kb2vxa

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Uh oh, one of those swampy repeater directories loaded with inaccuracies. I haven't heard of autopatch being used for years and would be surprised to find one, even one. Toss the useless directory for one thing, get on the repeater and ask your questions of those in the know. Not only will you find out if it's still available, if it is you'll learn how to access it, the DTMF codes and protocol for it's use. Back in the day it varied from machine to machine and was very specific to each so you won't get a useful answer here... sorry.
 

W9BU

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I am treasurer of a local repeater association which owns four repeaters. We maintain an autopatch on one of our repeaters which is connected to a land line. Yes, it's old fashioned. No, it doesn't get used much. Why do we keep it? When the day comes that the cell phone towers are so overloaded that nobody can get a call through (by the way, that day happened one evening back in August do to a mass casualty incident at a public gathering), we believe that we'll still be able to use the autopatch to place a phone call.

For the OP, finding an open autopatch is going to be challenging as you travel. You are much more likely to find someone on a repeater who can make a phone call for you to pass a message to someone. However, if I were you, I'd get a prepaid cell phone, put the minimum amount in the account, and tell yourself you are only going to use it in emergencies. That would get you the connectivity you need while controlling your costs.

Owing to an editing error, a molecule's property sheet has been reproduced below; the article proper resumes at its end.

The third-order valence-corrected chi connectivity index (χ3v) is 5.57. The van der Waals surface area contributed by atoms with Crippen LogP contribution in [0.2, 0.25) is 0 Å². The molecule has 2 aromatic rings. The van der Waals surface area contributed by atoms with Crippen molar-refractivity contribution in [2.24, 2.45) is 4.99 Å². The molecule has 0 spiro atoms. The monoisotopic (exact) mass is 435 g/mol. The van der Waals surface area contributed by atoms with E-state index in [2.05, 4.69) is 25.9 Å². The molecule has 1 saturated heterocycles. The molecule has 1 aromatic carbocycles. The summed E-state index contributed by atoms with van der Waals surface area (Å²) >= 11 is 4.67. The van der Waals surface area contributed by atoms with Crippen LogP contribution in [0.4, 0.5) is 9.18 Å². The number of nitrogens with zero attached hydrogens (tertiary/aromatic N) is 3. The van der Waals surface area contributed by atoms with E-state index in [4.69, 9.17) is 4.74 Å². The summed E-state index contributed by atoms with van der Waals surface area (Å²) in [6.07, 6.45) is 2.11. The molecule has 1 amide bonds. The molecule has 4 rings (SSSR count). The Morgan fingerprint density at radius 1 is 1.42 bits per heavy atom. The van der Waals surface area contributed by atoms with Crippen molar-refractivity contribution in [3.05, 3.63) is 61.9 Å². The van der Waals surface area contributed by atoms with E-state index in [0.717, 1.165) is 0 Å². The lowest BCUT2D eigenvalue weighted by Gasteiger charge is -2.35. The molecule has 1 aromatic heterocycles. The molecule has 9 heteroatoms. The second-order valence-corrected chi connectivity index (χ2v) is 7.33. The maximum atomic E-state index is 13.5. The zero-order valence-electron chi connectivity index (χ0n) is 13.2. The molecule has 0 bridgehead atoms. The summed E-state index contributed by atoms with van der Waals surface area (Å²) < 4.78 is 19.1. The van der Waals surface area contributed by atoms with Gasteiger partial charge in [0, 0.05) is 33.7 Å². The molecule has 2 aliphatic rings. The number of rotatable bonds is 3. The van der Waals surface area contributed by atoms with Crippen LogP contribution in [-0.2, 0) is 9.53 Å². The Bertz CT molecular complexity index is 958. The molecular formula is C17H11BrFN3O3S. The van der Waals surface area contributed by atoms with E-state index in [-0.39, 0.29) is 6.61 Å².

rfguygg

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Wirelessly posted (Mozilla/5.0 (iPhone; CPU iPhone OS 5_0_1 like Mac OS X) AppleWebKit/534.46 (KHTML, like Gecko) Version/5.1 Mobile/9A405 Safari/7534.48.3)

Around here POTS (wired) service seems to be less reliable than cellular in recent years. Get a page plus phone for $30/yr and call it good.
 

newsphotog

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There are at least two autopatch systems in my area.

As for traveling, I was talking with a repeater owner (that I've never talked to before) on his repeater in rural Missouri along I-35 and he informed me that his system had autopatch, and educated me on how to use it, and what it can and cannot do. You just have to ask.
 

zz0468

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...Why do we keep it? When the day comes that the cell phone towers are so overloaded that nobody can get a call through (by the way, that day happened one evening back in August do to a mass casualty incident at a public gathering), we believe that we'll still be able to use the autopatch to place a phone call....
That, right there, is the ultimate reason for keeping an autopatch on a system. It doesn't even have to be a disaster or mass casualty incident to clog the cellular networks - all it takes is a lot of people in one place all wanting to use their phones. The area around a concert or sporting event comes to mind.
 

KX4KDH

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You can add the KX4NC repeater in Columbia, NC to the list of repeaters with autopatch. And at 1,250' AGL, it is quite a wide coverage machine.